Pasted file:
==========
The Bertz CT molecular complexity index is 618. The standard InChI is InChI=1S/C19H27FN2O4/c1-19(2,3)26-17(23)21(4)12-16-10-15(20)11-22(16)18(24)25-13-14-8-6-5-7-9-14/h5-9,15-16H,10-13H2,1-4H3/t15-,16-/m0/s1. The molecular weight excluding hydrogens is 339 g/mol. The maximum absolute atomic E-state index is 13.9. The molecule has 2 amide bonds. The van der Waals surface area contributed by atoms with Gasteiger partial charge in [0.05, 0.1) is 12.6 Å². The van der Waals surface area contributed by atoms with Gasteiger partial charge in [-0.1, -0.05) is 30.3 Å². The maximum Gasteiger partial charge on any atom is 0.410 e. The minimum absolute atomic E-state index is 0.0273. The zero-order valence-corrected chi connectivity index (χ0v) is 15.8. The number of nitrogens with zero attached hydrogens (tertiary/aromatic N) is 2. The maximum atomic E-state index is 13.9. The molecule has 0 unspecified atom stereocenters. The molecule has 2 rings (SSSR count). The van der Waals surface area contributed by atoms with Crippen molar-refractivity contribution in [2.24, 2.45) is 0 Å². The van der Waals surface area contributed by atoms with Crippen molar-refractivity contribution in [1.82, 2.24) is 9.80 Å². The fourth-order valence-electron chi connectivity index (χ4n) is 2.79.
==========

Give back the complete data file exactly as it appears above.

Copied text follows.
The Bertz CT molecular complexity index is 618. The standard InChI is InChI=1S/C19H27FN2O4/c1-19(2,3)26-17(23)21(4)12-16-10-15(20)11-22(16)18(24)25-13-14-8-6-5-7-9-14/h5-9,15-16H,10-13H2,1-4H3/t15-,16-/m0/s1. The molecular weight excluding hydrogens is 339 g/mol. The maximum absolute atomic E-state index is 13.9. The molecule has 2 amide bonds. The van der Waals surface area contributed by atoms with Gasteiger partial charge in [0.05, 0.1) is 12.6 Å². The van der Waals surface area contributed by atoms with Gasteiger partial charge in [-0.1, -0.05) is 30.3 Å². The maximum Gasteiger partial charge on any atom is 0.410 e. The minimum absolute atomic E-state index is 0.0273. The zero-order valence-corrected chi connectivity index (χ0v) is 15.8. The number of nitrogens with zero attached hydrogens (tertiary/aromatic N) is 2. The maximum atomic E-state index is 13.9. The molecule has 0 unspecified atom stereocenters. The molecule has 2 rings (SSSR count). The van der Waals surface area contributed by atoms with Crippen molar-refractivity contribution in [2.24, 2.45) is 0 Å². The van der Waals surface area contributed by atoms with Crippen molar-refractivity contribution in [1.82, 2.24) is 9.80 Å². The fourth-order valence-electron chi connectivity index (χ4n) is 2.79.